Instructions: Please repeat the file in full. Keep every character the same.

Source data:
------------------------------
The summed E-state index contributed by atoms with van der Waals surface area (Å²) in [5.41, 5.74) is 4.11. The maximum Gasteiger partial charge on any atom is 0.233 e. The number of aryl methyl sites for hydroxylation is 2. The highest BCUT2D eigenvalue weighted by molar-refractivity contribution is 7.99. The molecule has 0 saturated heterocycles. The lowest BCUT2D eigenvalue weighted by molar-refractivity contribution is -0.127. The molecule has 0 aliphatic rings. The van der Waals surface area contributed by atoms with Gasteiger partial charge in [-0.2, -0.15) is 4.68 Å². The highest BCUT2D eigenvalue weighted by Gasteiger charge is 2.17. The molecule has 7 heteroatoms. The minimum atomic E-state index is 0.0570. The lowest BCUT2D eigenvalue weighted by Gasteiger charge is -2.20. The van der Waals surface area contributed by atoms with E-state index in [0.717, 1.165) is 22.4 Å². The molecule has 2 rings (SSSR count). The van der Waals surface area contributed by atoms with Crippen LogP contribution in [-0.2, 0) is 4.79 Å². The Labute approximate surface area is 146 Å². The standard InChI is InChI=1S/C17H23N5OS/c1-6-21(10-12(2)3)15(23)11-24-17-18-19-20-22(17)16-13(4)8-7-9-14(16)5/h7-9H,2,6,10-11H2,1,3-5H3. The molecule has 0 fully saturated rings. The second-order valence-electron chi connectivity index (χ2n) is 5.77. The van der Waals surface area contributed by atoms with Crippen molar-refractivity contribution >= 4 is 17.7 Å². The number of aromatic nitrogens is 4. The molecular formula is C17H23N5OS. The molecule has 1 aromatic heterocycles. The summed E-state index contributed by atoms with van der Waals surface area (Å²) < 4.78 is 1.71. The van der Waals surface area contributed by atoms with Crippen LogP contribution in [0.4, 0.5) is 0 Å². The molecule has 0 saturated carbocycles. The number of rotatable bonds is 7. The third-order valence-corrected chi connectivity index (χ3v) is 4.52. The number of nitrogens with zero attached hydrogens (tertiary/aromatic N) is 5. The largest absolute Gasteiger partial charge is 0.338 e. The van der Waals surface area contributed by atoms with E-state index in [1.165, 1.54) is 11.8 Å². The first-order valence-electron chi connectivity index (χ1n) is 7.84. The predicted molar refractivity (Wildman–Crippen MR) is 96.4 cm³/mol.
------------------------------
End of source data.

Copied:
The summed E-state index contributed by atoms with van der Waals surface area (Å²) in [5.41, 5.74) is 4.11. The maximum Gasteiger partial charge on any atom is 0.233 e. The number of aryl methyl sites for hydroxylation is 2. The highest BCUT2D eigenvalue weighted by molar-refractivity contribution is 7.99. The molecule has 0 saturated heterocycles. The lowest BCUT2D eigenvalue weighted by molar-refractivity contribution is -0.127. The molecule has 0 aliphatic rings. The van der Waals surface area contributed by atoms with Gasteiger partial charge in [-0.2, -0.15) is 4.68 Å². The highest BCUT2D eigenvalue weighted by Gasteiger charge is 2.17. The molecule has 7 heteroatoms. The minimum atomic E-state index is 0.0570. The lowest BCUT2D eigenvalue weighted by Gasteiger charge is -2.20. The van der Waals surface area contributed by atoms with E-state index in [0.717, 1.165) is 22.4 Å². The molecule has 2 rings (SSSR count). The van der Waals surface area contributed by atoms with Crippen LogP contribution in [-0.2, 0) is 4.79 Å². The Labute approximate surface area is 146 Å². The standard InChI is InChI=1S/C17H23N5OS/c1-6-21(10-12(2)3)15(23)11-24-17-18-19-20-22(17)16-13(4)8-7-9-14(16)5/h7-9H,2,6,10-11H2,1,3-5H3. The molecule has 0 fully saturated rings. The second-order valence-electron chi connectivity index (χ2n) is 5.77. The van der Waals surface area contributed by atoms with Crippen molar-refractivity contribution >= 4 is 17.7 Å². The number of aromatic nitrogens is 4. The molecular formula is C17H23N5OS. The molecule has 1 aromatic heterocycles. The summed E-state index contributed by atoms with van der Waals surface area (Å²) < 4.78 is 1.71. The van der Waals surface area contributed by atoms with Crippen LogP contribution in [0.4, 0.5) is 0 Å². The molecule has 0 saturated carbocycles. The number of rotatable bonds is 7. The third-order valence-corrected chi connectivity index (χ3v) is 4.52. The number of nitrogens with zero attached hydrogens (tertiary/aromatic N) is 5. The largest absolute Gasteiger partial charge is 0.338 e. The van der Waals surface area contributed by atoms with E-state index in [1.165, 1.54) is 11.8 Å². The first-order valence-electron chi connectivity index (χ1n) is 7.84. The predicted molar refractivity (Wildman–Crippen MR) is 96.4 cm³/mol.